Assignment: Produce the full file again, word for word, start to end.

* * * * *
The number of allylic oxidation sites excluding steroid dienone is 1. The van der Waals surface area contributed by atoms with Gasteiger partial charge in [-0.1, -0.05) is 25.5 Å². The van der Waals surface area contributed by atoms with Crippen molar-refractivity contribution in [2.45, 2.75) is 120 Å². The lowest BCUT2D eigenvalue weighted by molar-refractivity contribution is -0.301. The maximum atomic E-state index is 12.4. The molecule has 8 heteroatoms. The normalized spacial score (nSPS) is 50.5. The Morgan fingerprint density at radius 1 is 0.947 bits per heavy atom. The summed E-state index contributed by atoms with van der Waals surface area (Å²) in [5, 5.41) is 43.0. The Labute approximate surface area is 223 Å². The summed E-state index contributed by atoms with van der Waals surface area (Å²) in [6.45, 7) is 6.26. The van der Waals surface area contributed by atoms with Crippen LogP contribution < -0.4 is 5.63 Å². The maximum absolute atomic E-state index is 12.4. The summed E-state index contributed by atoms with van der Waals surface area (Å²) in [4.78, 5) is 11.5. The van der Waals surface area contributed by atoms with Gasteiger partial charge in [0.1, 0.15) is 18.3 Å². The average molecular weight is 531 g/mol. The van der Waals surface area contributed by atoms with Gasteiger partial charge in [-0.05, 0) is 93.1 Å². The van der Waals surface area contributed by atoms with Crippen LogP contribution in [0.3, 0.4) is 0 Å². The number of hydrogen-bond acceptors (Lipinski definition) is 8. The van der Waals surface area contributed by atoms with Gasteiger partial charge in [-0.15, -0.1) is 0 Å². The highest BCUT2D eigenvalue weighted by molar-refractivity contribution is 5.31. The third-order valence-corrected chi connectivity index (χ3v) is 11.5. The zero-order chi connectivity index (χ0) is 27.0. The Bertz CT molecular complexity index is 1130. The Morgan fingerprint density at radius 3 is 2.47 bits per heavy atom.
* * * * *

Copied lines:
The number of allylic oxidation sites excluding steroid dienone is 1. The van der Waals surface area contributed by atoms with Gasteiger partial charge in [-0.1, -0.05) is 25.5 Å². The van der Waals surface area contributed by atoms with Crippen molar-refractivity contribution in [2.45, 2.75) is 120 Å². The lowest BCUT2D eigenvalue weighted by molar-refractivity contribution is -0.301. The maximum atomic E-state index is 12.4. The molecule has 8 heteroatoms. The normalized spacial score (nSPS) is 50.5. The Morgan fingerprint density at radius 1 is 0.947 bits per heavy atom. The summed E-state index contributed by atoms with van der Waals surface area (Å²) in [5, 5.41) is 43.0. The Labute approximate surface area is 223 Å². The summed E-state index contributed by atoms with van der Waals surface area (Å²) in [6.45, 7) is 6.26. The van der Waals surface area contributed by atoms with Crippen LogP contribution < -0.4 is 5.63 Å². The maximum absolute atomic E-state index is 12.4. The summed E-state index contributed by atoms with van der Waals surface area (Å²) in [4.78, 5) is 11.5. The van der Waals surface area contributed by atoms with Gasteiger partial charge in [0.1, 0.15) is 18.3 Å². The average molecular weight is 531 g/mol. The van der Waals surface area contributed by atoms with Gasteiger partial charge in [-0.05, 0) is 93.1 Å². The van der Waals surface area contributed by atoms with Crippen LogP contribution in [0.3, 0.4) is 0 Å². The number of hydrogen-bond acceptors (Lipinski definition) is 8. The van der Waals surface area contributed by atoms with Gasteiger partial charge in [-0.15, -0.1) is 0 Å². The highest BCUT2D eigenvalue weighted by molar-refractivity contribution is 5.31. The third-order valence-corrected chi connectivity index (χ3v) is 11.5. The zero-order chi connectivity index (χ0) is 27.0. The Bertz CT molecular complexity index is 1130. The Morgan fingerprint density at radius 3 is 2.47 bits per heavy atom.